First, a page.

The integration of digital library services in blended learning environments: a Malaysian higher education perspective

Md Amin, Norasieh
Gibbons, Andrew
Begg, Andy
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Doctor of Philosophy
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Auckland University of Technology

University libraries in Malaysia have increasingly utilized modern computer technology to improve services provision, and the country’s library landscape has been transformed into one that is more digital than physical. Simultaneously, the rapid advancements in information and communication technology (ICT) have seen learning environments in Malaysian universities move into blended learning, a fusion of face-to-face and online learning. One of the aims of the government’s Vision 2020 was to establish the country as a regional centre of excellence in education. Towards forwarding such aims, the Ministry of Higher Education (MOHE) has introduced various initiatives, including a call for an integration or “merger of e-library services, e-learning services and computing services to facilitate collaboration and learning” (MOHE, 2006, p. 116). From my point of view as a librarian, digital library services have extended existing library services and ICT has been extensively incorporated in services provision. However, blended learning has been investigated by the academic community without a focus on the role of libraries, and there is a scarcity of research investigating the intertwining relationship between digital library services and blended learning. The research presented in this thesis aimed to grasp a holistic understanding of the relationship between digital library services and blended learning by exploring librarian, teacher and student perspectives on the integration of digital library services in blended learning environments in Malaysia. The research thus explored 1) librarians’ integration of digital library services in blended learning environments, and 2) teachers and students’ perceptions and experiences of the integration of digital library services in a blended learning environment. I employed a qualitative case study methodology and drew ideas from third-generation activity theory (AT) to construct my theoretical framework. I used interviews and documents as data collection methods and selected a Malaysian university as the bounded case. Twenty-six interviews between 15 and 75 minutes long were conducted with 43 participants. Interview transcripts were transcribed and analysed, and NVivo was used to assist the analysis. This research’s findings include the following: 1) the integration of digital library services in blended learning occurred mainly through ubiquitous accessibility of the digital library, which suit distance learners well. However, the use of the digital library services was influenced by several internal and external factors including language and cultural barriers, access and connectivity, familiarity, preferences and alternatives. 2) Despite issues and challenges, librarians have made continuous efforts to improve library services and in particular their use of Library 2.0 in reaching library users of diverse localities. 3) Access, connectivity, language and cultural barriers have led to tensions that differentiate factors influencing participants in cities and rural areas in using digital library services and these tensions suggested a digital divide. The findings of this research have implications for academic libraries and blended learning in Malaysia.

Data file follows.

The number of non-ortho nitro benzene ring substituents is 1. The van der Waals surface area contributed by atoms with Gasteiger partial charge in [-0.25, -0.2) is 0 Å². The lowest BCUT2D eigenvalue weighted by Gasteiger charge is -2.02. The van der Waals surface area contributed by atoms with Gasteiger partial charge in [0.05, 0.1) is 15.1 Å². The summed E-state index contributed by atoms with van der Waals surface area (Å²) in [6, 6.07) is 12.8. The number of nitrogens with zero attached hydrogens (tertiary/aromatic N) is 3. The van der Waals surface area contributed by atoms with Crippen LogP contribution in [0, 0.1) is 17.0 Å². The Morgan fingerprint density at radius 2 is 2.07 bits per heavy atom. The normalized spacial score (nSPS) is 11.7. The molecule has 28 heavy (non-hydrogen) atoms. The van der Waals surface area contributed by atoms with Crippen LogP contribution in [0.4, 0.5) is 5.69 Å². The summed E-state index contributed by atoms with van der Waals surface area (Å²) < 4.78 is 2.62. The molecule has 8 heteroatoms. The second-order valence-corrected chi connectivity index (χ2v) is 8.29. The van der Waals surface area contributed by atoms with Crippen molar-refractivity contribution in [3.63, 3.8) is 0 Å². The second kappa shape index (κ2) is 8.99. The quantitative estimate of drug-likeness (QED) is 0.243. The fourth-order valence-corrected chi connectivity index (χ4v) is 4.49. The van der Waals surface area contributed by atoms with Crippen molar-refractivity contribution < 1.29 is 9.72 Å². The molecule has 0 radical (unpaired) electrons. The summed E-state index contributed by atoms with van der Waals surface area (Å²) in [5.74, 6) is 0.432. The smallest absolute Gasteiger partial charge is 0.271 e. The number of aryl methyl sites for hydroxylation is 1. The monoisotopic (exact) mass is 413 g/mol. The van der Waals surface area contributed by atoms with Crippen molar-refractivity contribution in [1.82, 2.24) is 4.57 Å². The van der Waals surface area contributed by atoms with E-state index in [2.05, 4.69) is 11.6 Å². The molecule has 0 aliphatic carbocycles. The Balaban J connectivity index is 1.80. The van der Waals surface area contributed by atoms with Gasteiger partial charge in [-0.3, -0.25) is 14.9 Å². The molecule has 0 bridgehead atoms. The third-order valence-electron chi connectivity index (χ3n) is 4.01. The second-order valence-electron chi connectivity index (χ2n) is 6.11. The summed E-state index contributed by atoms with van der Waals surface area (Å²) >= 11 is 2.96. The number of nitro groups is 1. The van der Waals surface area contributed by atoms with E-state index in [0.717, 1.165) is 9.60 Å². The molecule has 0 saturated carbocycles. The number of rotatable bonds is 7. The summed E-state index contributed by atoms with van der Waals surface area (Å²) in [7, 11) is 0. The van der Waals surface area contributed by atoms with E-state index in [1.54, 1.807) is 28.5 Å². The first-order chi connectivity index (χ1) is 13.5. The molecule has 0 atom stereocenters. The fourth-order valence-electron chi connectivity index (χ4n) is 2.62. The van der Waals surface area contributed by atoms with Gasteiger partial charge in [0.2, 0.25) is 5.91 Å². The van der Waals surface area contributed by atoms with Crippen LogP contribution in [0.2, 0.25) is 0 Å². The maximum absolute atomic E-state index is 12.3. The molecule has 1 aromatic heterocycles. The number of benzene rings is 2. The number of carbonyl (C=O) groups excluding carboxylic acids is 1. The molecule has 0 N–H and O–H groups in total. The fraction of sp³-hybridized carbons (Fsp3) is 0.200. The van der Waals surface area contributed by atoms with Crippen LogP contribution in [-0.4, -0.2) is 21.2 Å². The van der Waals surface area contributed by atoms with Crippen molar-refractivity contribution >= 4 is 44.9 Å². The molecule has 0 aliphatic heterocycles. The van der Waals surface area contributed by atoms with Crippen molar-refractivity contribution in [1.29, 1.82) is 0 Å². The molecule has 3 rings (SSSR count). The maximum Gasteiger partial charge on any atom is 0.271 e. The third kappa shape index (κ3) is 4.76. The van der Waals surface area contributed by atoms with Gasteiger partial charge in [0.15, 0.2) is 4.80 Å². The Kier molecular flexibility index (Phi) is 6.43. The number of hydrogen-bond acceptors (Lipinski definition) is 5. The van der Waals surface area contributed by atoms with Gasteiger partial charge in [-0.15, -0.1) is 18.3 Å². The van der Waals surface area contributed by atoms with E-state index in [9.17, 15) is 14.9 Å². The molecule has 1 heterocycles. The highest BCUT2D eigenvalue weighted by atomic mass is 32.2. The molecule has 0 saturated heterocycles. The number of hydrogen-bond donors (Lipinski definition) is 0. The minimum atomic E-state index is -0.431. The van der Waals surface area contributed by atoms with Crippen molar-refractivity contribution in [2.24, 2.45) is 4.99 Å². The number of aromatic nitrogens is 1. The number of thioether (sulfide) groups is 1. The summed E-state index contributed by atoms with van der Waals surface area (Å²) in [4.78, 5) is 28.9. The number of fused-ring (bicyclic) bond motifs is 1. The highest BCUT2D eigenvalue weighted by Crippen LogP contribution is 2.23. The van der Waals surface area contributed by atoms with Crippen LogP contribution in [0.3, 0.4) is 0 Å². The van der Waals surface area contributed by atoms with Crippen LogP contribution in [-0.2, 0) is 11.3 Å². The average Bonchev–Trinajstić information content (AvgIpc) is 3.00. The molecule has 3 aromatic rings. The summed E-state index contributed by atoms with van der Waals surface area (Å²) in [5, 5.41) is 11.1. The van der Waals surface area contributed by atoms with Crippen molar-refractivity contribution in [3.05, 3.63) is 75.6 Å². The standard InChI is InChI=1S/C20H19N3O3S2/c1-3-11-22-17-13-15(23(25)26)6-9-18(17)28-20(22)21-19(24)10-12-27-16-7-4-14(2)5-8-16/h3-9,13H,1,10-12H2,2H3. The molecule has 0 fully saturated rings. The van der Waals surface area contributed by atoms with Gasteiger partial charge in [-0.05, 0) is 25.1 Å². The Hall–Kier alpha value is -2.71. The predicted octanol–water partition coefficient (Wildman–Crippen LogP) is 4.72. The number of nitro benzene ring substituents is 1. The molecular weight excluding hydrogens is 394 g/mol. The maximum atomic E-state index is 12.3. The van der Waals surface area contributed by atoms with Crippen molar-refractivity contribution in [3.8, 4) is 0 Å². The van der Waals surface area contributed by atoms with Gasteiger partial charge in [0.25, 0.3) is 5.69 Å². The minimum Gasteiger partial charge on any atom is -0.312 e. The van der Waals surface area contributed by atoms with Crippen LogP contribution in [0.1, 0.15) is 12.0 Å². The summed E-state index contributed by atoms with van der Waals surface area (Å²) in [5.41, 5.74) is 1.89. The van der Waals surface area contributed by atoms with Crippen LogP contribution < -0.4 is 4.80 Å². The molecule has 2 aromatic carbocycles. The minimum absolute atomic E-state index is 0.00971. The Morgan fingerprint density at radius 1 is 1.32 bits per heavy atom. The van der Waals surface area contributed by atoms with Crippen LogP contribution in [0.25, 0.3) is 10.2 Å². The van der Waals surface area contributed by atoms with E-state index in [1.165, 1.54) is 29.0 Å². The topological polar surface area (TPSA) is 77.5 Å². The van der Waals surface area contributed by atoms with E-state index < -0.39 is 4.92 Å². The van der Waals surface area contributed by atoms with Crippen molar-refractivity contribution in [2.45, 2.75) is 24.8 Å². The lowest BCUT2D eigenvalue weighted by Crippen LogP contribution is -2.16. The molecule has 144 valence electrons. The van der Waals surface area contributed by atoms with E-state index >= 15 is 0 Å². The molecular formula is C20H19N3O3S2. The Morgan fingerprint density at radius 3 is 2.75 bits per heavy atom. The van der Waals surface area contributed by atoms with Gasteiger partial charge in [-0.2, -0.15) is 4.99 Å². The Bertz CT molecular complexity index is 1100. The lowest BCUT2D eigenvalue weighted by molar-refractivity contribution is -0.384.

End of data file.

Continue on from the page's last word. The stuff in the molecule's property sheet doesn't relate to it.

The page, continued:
Digital library , Digital library services , Blended learning , Online learning , Self-paced learning , Library 2.0 , Digital divide , Blended librarianship
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